Some people say that stirrups took the skill out of horse riding. Stirrups made it too easy for riders to stay on their horses.
PowerPoint is thought to have done the same for presentations. By organizing your ideas, thoughts, and information in a series of slides, meetings start to look the same.
PowerPoint is so ubiquitous that a meeting is almost not a meeting without some slides. Is there another way to communicate, or are we all doomed to experience “death by PowerPoint”?
There Are Alternatives
PowerPoint was invented less than a hundred years ago. Socrates, Marcus Aurelius, Martin Luther, and Einstein didn’t let their lack of PowerPoint stop them! Perhaps it’s worth looking at some alternatives.
“Live & unplugged”
If your message is straightforward and doesn’t involve too many facts and figures, why not just stand up and say it?
This was how Cicero, Demosthenes, and Churchill spoke most of the time.
To make it work, you will need to prepare your message carefully. It will force you to boil it down to the basics and concentrate on what really matters.
If you’re going to answer questions, you’ll need to know your subject well enough to be able to think on your feet. You may want to “red team” possible questions and prepare your answers to them. See “further reading” for more details!
If someone asks you to share your content electronically, you can either have a document ready with speaker’s notes or get someone to film your conversation and share the recording.
Flipcharts are an effective way to share “low-density” information visually.
They are also very useful for “co-creation,” where your presentation is more of a discussion and the output is something that you have created with your audience.
Paul Ardern, the Saatchi and Saatchi advertising legend, recommended making pitches for advertising campaign stories in this way. It allows customers to get involved in the creation process right from the start. It also demonstrates how willing you are to listen to your customers.
Sharing the results electronically is fairly easy. Simply take pictures of each completed page by phone and share them by email.
Many people present PowerPoint slides with densely written text and diagrams.
Data projectors display whatever is on the screen, so if you have already written a Word document and you know which pages you want to show, why duplicate effort by copying text onto a PowerPoint file?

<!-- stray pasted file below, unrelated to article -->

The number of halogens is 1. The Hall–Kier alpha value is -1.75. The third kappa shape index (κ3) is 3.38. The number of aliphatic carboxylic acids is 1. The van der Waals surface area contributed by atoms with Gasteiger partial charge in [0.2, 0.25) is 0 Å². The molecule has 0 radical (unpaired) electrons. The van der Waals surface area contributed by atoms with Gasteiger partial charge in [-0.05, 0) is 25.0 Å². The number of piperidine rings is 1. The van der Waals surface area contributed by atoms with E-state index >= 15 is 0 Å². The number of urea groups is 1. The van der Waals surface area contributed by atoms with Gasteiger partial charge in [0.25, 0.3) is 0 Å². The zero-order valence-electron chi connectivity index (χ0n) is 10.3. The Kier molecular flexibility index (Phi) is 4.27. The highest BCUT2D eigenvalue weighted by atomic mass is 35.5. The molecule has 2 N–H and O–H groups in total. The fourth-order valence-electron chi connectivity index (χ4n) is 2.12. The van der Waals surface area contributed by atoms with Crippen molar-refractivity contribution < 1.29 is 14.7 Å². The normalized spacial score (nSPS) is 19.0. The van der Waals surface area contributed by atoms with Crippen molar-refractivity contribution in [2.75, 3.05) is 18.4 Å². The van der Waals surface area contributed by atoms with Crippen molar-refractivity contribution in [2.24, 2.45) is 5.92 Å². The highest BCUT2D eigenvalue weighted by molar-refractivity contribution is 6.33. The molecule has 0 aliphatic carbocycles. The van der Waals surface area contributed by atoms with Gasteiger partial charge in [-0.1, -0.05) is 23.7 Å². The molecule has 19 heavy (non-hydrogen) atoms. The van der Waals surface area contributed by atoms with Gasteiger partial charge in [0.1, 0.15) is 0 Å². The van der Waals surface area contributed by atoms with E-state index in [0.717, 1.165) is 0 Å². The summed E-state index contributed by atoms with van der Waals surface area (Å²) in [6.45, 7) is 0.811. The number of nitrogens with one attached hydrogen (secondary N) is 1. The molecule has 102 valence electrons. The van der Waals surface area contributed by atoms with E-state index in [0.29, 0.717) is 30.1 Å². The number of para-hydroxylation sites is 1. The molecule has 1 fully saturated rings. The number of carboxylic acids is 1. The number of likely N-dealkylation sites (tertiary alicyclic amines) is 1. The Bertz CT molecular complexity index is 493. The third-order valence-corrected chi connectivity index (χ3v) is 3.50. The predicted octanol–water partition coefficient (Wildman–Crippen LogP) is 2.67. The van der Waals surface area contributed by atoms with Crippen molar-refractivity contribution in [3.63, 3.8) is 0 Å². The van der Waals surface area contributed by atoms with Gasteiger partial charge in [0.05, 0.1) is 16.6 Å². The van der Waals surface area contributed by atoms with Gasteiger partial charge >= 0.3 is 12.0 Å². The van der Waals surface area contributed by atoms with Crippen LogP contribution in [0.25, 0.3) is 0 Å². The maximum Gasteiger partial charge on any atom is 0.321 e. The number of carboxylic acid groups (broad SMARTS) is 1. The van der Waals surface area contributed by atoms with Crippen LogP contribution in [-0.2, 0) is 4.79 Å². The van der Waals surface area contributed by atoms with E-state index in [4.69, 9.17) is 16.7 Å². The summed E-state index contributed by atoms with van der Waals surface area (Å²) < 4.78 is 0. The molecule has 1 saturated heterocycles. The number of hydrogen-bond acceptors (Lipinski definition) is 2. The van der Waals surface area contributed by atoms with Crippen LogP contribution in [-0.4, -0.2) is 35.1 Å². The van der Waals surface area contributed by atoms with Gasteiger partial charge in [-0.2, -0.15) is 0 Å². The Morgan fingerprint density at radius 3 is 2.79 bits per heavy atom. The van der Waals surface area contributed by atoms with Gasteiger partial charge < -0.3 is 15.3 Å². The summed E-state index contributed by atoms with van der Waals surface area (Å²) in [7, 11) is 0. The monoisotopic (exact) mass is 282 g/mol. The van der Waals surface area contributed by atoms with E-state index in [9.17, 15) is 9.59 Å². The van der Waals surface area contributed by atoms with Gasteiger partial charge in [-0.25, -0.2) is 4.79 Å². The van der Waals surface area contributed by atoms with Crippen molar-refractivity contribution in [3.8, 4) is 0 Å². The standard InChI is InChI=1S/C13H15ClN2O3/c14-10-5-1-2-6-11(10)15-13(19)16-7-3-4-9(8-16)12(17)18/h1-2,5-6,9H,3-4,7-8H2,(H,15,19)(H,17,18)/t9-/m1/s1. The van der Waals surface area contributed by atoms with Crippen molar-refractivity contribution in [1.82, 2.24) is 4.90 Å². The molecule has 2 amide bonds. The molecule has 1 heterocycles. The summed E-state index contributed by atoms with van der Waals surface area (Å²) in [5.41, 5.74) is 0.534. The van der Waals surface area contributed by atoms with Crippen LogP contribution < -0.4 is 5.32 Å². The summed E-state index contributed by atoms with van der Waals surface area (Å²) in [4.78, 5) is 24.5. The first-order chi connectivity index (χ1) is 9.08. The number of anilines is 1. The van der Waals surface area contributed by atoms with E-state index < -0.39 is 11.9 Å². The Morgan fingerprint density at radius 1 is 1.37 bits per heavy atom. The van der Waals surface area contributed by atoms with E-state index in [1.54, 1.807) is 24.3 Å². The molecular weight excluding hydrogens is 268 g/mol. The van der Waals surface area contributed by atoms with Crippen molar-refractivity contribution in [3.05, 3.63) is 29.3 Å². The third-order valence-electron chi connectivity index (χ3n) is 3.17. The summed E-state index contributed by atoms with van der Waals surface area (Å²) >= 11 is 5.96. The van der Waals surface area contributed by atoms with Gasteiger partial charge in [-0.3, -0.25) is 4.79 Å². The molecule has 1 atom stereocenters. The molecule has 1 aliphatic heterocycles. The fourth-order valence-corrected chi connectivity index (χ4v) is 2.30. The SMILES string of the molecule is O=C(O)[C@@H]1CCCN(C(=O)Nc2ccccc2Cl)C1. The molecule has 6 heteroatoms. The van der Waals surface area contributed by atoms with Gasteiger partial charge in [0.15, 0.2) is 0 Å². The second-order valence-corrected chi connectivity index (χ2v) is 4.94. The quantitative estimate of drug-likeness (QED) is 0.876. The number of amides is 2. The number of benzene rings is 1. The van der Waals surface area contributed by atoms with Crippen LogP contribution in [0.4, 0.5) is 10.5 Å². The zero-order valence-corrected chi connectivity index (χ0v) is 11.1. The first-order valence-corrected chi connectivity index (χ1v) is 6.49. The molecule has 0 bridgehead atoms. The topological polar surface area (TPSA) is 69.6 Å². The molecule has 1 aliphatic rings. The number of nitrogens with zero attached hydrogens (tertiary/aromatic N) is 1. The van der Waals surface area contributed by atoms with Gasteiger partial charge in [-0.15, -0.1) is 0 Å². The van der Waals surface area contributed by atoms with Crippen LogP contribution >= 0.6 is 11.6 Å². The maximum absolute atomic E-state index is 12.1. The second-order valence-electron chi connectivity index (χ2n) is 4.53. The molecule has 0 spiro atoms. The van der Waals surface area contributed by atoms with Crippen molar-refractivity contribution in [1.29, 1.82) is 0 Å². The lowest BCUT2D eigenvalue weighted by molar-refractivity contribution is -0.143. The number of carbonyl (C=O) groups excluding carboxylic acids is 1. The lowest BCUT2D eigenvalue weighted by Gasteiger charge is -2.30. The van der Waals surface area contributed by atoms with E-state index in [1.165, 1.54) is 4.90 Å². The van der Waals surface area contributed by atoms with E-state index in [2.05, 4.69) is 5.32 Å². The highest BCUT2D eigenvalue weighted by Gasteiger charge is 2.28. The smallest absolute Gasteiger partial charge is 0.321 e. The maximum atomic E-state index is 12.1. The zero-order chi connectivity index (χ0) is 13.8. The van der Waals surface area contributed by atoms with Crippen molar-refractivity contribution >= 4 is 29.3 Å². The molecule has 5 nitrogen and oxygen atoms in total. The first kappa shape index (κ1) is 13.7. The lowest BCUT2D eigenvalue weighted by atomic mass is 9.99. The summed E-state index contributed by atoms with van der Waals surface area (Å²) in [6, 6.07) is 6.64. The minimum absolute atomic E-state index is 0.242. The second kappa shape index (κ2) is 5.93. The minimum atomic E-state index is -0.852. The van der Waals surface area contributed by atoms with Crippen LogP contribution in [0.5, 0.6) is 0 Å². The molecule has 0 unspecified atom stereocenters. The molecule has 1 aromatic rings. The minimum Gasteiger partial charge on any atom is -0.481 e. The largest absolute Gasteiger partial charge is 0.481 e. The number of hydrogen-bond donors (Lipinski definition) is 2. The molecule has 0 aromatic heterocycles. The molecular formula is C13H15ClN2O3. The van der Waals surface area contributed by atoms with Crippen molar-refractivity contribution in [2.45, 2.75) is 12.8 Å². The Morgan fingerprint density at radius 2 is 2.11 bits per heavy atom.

If the document is a draft, it’s also possible to get peoples’ input and edit it on the fly.
It adds a touch of authenticity to the meeting. You are showing the actual document. It makes sharing the information easier and more credible since what your audience sees during the presentation is what they get.
If you’re presenting numbers, such as an ROI or a set of cost estimates or accounts, you could just show your audience the spreadsheet with the calculations on it.
The advantage of this is, once again, you can discuss with the customer how accurate your estimations are and then make adjustments on the fly. This involves the customer in the creative process which will build trust.
Some salespeople have been known to deliberately make estimated costs that might be saved, such as salaries, lower than they really are. They then let their customers correct their figures, and so the final ROI figure goes up, and it looks like the customer discovered this for themselves.
Make a video
You may expect your audience to passively consume your message, or to ask questions later.
Why not just make a video, share it electronically, and give your audience a deadline by which they must submit questions?
Video editing software is readily available and not too difficult to learn. You can use it to mix media of different formats including audio, written text, and moving images.
Once the video is complete, it’s not too difficult to share it electronically.
Do you need a presentation at all?
If you are planning to read what is on the PowerPoint to your audience and then follow up with a question-and-answer session, why not just send them the text to read before the meeting?
This will give your audience more time to “digest” the information and they can prepare questions independently without worrying about the social aspect of asking questions in front of the group.
Let’s get in touch!
Are you planning a presentation? Would you like to brainstorm alternative delivery methods? Let’s talk and see what we can put together!
Here are some more articles on the topic of presentations: